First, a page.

first polarizer analyzer means interposed in the path of said first beam portion; and
second polarizer analyzer means interposed in the path of said second beam portion.
4. The invention according to claim 3 in which said first and second'polarizer analyzer means/are polarized perpendicularly mutually and with respect to the direction of their respective paths of said first and second beam portions, said first and second analyzer means being polarized respectively perpendicularly and parallel to said direction of polarization of said light incident upon said electrooptic device.
5. The invention according to claim 4 in which said optic and electric signal conditioning Irneans further includes first and second light signal detector means interposed optically to receive light signals respectively from said first and second analyzer means for generating, re-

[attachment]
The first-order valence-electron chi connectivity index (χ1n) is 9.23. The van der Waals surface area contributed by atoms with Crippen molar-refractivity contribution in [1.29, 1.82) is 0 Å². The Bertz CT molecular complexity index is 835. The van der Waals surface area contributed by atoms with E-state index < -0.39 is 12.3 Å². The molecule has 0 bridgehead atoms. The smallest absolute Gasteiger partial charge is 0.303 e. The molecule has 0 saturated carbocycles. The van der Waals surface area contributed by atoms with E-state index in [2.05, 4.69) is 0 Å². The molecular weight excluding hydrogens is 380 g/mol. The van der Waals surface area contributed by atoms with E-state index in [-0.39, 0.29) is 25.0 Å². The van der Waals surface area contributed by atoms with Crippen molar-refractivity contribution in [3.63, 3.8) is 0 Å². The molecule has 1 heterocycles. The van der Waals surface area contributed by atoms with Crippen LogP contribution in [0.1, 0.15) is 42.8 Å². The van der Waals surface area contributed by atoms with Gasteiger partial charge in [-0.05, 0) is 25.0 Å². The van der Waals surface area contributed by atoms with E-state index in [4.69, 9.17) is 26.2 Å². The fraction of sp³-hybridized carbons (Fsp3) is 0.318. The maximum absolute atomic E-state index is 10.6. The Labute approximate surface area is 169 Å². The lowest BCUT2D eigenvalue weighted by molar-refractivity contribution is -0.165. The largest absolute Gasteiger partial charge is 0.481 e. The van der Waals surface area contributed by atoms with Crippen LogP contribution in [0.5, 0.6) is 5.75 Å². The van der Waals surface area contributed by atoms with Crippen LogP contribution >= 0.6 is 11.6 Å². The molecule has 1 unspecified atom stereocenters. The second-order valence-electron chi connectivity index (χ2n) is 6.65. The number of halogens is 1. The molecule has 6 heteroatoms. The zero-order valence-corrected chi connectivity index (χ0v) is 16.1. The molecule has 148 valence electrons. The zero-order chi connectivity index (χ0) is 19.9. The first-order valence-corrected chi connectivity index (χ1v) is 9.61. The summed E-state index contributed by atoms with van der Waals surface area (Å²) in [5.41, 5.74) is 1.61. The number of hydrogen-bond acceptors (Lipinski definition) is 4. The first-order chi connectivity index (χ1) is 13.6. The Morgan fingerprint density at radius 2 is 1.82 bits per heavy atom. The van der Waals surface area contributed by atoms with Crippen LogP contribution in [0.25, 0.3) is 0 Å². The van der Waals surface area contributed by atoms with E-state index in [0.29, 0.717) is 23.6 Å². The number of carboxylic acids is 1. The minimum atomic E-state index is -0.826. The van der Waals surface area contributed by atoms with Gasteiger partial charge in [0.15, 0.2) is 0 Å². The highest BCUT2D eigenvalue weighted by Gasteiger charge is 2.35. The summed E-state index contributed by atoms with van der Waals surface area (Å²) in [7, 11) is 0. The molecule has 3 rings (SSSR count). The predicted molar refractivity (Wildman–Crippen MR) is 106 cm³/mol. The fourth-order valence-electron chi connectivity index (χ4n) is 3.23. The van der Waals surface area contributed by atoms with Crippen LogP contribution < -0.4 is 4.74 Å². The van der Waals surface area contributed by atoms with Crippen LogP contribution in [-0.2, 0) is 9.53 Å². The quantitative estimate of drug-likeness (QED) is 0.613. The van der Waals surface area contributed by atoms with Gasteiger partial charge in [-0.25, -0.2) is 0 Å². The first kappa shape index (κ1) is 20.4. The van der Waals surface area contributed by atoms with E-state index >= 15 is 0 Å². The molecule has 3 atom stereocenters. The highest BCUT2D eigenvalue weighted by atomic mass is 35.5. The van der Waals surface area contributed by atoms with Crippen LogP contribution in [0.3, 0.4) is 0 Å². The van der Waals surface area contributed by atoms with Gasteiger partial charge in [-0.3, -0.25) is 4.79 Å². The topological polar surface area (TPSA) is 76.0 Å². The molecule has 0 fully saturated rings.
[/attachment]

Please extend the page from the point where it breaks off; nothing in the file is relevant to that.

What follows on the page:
sponsive to the amplitude thereof, first and second electric signals respectively.
6. The invention according to claim 5 in which said optic and electric signal conditioning means for generating said electrical error signal includes difference amplifier means, having first and second input terminals to said first and second light signal detector means, said difference amplifier being of the character.
to provide said error signal proportional to the amplitude difference of said first and second electric signals from said light signal detector means.
7. The invention according to claim 1 which further includes active laser means having laser cavity defining end mirror means disposed longitudinally from each end of said electrooptic device whereby said longitudinal axis of the latter is disposed along on optic path extending between said end mirror means.